2. Don’t send an e-mail too long to be entirely visible on a single screen.
If it’s longer than this, then there’s a good chance that it won’t be read in its entirety. And even if it is, there’s a good chance it won’t be effectively understood. Use some other form of communication instead if you have that much material to convey.
3. Never send an e-mail without taking a few seconds to proofread it.
If it takes more than a few seconds to proofread, then it’s probably too long anyway (see item 2). And if you don’t think the e-mail is important enough to proofread, then odds are your potential readers will get the message that it’s not important enough for them to actually read.
An important corollary is to always turn on your spelling checker, and help it learn valid words that it may not initially recognize. Taken together, these steps will help to avoid e-mails going out with obvious spelling errors that make your missive look more like a hastily assembled ransom note than a business communication worthy of the recipient’s attention.
4. Be selective about your target audience.
Before hitting the send button, make sure you’re not sending the e-mail to a longer list than is really necessary. Not only will you avoid wasting people’s time, the people you do send it to will be more likely to read it and respond productively if they can see that they’re part of a select few recipients.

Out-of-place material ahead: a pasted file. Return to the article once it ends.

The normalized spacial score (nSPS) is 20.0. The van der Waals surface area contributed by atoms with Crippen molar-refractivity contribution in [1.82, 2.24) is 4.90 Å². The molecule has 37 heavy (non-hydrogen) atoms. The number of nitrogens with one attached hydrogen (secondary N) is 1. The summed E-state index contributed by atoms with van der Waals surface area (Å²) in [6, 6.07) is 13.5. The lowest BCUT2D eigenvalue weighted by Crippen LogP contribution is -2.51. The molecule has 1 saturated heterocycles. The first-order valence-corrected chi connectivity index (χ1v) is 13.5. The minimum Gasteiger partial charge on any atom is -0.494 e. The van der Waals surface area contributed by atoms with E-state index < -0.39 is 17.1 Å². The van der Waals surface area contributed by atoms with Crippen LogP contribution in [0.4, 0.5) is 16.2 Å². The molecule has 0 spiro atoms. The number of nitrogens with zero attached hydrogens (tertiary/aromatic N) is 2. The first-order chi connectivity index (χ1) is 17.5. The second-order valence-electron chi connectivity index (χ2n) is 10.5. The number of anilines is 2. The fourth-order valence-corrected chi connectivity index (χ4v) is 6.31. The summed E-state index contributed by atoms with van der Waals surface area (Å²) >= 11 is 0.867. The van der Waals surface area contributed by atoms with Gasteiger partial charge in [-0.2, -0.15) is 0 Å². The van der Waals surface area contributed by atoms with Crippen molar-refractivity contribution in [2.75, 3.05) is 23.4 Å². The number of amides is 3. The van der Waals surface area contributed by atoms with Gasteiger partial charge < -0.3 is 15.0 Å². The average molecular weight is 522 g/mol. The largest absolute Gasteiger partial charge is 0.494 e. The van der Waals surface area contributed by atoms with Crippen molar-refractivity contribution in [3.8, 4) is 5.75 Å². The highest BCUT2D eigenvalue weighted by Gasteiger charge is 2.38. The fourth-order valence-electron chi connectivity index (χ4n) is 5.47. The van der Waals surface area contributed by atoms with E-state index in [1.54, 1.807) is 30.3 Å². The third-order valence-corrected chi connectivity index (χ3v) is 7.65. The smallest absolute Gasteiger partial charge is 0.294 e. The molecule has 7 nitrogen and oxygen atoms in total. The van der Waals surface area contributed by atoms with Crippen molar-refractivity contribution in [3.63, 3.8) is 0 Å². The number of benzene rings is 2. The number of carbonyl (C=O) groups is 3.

An important corollary of this rule, of course, is to never hit “Reply to All” if you can more productively limit your response to a smaller audience.
5. Carefully distinguish between those who should be recipients vs. those who only need to be copied.
Be aware that some people deal with their inbox by ignoring e-mails on which they’re only copied. So be sure to include any folks from whom you expect some action in the primary addressee list, and cc those who may be interested but don’t have a definite need to know. Making this distinction will also avoid potential confusion about who is actually expected to take some action as the result of your note.